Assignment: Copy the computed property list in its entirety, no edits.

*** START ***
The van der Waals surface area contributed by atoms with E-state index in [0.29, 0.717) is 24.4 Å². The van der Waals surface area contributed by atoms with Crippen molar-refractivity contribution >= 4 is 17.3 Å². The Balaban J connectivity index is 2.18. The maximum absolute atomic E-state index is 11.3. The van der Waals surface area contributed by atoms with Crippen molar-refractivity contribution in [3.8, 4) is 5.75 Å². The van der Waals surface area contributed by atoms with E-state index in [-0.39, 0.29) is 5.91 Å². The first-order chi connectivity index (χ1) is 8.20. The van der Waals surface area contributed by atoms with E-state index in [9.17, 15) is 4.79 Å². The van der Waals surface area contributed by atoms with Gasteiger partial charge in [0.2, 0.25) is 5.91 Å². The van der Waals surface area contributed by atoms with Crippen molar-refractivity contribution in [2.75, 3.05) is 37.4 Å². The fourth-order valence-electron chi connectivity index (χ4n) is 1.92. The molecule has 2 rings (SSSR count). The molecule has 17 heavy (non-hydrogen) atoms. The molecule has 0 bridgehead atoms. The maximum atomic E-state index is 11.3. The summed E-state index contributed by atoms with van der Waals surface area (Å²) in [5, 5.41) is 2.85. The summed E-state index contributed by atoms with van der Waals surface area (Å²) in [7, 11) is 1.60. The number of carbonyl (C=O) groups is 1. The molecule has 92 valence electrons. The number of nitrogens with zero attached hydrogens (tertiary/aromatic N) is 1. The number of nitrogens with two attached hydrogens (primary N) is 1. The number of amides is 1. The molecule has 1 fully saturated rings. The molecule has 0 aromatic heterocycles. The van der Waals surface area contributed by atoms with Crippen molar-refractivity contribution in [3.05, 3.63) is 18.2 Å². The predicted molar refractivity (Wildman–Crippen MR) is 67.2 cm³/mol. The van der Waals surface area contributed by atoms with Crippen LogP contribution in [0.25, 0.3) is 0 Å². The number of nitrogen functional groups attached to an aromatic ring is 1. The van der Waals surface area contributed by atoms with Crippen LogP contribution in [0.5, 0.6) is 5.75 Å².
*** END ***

The van der Waals surface area contributed by atoms with E-state index in [0.29, 0.717) is 24.4 Å². The van der Waals surface area contributed by atoms with Crippen molar-refractivity contribution >= 4 is 17.3 Å². The Balaban J connectivity index is 2.18. The maximum absolute atomic E-state index is 11.3. The van der Waals surface area contributed by atoms with Crippen molar-refractivity contribution in [3.8, 4) is 5.75 Å². The van der Waals surface area contributed by atoms with E-state index in [-0.39, 0.29) is 5.91 Å². The first-order chi connectivity index (χ1) is 8.20. The van der Waals surface area contributed by atoms with E-state index in [9.17, 15) is 4.79 Å². The van der Waals surface area contributed by atoms with Gasteiger partial charge in [0.2, 0.25) is 5.91 Å². The van der Waals surface area contributed by atoms with Crippen molar-refractivity contribution in [2.75, 3.05) is 37.4 Å². The fourth-order valence-electron chi connectivity index (χ4n) is 1.92. The molecule has 2 rings (SSSR count). The molecule has 17 heavy (non-hydrogen) atoms. The molecule has 0 bridgehead atoms. The maximum atomic E-state index is 11.3. The summed E-state index contributed by atoms with van der Waals surface area (Å²) in [5, 5.41) is 2.85. The summed E-state index contributed by atoms with van der Waals surface area (Å²) in [7, 11) is 1.60. The number of carbonyl (C=O) groups is 1. The molecule has 92 valence electrons. The number of nitrogens with zero attached hydrogens (tertiary/aromatic N) is 1. The number of nitrogens with two attached hydrogens (primary N) is 1. The number of amides is 1. The molecule has 1 fully saturated rings. The molecule has 0 aromatic heterocycles. The van der Waals surface area contributed by atoms with Crippen molar-refractivity contribution in [3.05, 3.63) is 18.2 Å². The predicted molar refractivity (Wildman–Crippen MR) is 67.2 cm³/mol. The van der Waals surface area contributed by atoms with Crippen LogP contribution in [0.25, 0.3) is 0 Å². The number of nitrogen functional groups attached to an aromatic ring is 1. The van der Waals surface area contributed by atoms with Crippen LogP contribution in [0.5, 0.6) is 5.75 Å².